Resources for prospective book designers:
The publishing industry is notoriously tough to break into and requires time and patience. Internships are a great place to start but are extremely competitive. Here's a few places to start:
(Depending on how you identify, some of these may not be applicable for you)
People of Color in Publishing https://www.pocinpublishing.com/
Facebook group: https://www.facebook.com/groups/1057583341366113/
We Need Diverse Books: https://www.instagram.com/weneeddiversebooks/
She Designs Books https://www.instagram.com/shedesignsbooks/?hl=en
I have an idea for a book. What should I do?
How exciting! Now you should nurture it: keep working at it and thinking about it and writing/drawing. If you want to write picture books but can’t illustrate, that’s okay! Most children’s books are written and illustrated by two different people.
I think I’m ready for a publisher to look at it. What now?
Editors are the wizards who acquire books, but they can be hard to get in touch with (and for good reason—they’re super busy!). The best next step is to get an agent. I’m represented by Andrea Morrison at Writer’s House, but there are lots of literary agencies. I suggest poking around SCBWI’s website—it’s a great starting point for all things children’s book-related.
Well, what does an agent do?
A good agent will work with you to make your project the best it can be, and then send it to their contacts at publishing houses. They’ll help you negotiate your payment and rights, too (that part can be confusing). That said, a good agent is worth waiting for: make sure you’re happy and excited about your agency before you commit! It’s also worth noting that an agent is not a golden ticket to a book deal: there are often several rounds of submissions before a book finds its home.
Can I hire you to illustrate my book?
If you’re a designer or editor: oh yeah! Please get in touch with me & my agent Andrea Morrison ()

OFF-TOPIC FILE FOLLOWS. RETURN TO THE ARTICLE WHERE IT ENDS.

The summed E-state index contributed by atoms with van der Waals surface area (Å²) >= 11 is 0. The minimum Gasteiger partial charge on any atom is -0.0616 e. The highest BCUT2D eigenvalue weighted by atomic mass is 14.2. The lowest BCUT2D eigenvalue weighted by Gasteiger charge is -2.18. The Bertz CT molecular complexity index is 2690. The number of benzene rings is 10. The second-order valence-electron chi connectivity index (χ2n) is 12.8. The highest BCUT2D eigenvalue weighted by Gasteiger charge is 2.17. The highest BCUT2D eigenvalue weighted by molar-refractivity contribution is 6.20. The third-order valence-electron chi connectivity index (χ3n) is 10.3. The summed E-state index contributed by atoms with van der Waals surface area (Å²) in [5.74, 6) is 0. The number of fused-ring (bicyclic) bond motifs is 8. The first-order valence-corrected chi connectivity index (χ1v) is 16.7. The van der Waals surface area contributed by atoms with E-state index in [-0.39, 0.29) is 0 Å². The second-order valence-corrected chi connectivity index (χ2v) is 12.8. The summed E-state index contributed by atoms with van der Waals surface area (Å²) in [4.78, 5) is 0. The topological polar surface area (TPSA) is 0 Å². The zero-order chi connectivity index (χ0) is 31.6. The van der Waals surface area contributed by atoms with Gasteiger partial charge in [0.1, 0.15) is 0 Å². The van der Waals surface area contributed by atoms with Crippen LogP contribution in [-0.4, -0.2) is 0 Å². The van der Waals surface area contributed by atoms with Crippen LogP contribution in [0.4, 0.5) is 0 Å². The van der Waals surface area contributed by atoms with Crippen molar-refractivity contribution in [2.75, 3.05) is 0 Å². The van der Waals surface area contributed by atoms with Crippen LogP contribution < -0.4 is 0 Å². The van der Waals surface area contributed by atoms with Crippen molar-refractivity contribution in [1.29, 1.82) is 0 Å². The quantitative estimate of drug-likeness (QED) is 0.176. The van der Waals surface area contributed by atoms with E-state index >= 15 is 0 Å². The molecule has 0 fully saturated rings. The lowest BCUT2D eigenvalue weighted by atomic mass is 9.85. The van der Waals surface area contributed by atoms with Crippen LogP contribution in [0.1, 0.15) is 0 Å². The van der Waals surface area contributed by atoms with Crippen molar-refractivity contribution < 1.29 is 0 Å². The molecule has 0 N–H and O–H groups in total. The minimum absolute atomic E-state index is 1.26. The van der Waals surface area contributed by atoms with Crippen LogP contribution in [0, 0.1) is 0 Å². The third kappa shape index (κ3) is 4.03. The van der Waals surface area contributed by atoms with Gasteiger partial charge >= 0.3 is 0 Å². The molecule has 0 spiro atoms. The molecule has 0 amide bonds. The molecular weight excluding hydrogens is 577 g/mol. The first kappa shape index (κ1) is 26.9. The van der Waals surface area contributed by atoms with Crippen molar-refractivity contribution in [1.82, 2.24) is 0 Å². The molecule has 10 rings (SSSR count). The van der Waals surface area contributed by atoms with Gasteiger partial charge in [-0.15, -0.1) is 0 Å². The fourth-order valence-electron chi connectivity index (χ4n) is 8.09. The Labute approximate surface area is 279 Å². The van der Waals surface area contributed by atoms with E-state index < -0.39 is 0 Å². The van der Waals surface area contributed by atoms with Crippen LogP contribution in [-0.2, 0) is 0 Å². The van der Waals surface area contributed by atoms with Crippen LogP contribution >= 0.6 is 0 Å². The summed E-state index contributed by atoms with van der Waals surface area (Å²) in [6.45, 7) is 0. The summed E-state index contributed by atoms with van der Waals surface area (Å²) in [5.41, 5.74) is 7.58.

If you wrote a book that you hope to have traditionally published, you do not need to hire an illustrator. Your publisher will do that, and you won’t pay a dime. Instead, you should focus on writing the best manuscript you can. If you’d like, you can add “art notes,” which describe what you imagine happening in the pictures.
Do you do commissions?
At the moment, I cannot take on personal commissions, but thank you for thinking of me!
Any advice for breaking into the book design industry?
It’s really tough to get your foot in the door! My best advice is to be patient: most book designers have longer and more winding paths to their publishing jobs than you might expect. I was able to get a few internships under my belt before graduating. If that’s feasible for you go for it, but try not to get discouraged if you don’t hear back. They’re wildly competitive, and I’m sure most teams wish they could hire more.
If you’re an illustrator looking to get into book design (that was me!) I recommend assigning yourself design projects, and maybe even trying to design a few things that you didn’t illustrate yourself, like a book for an illustrator friend, or a photographic book, or a book with existing imagery. Look at gorgeous books on the shelf and imagine how you might approach designing a jacket, considering the barcode and spine and flaps. Good luck!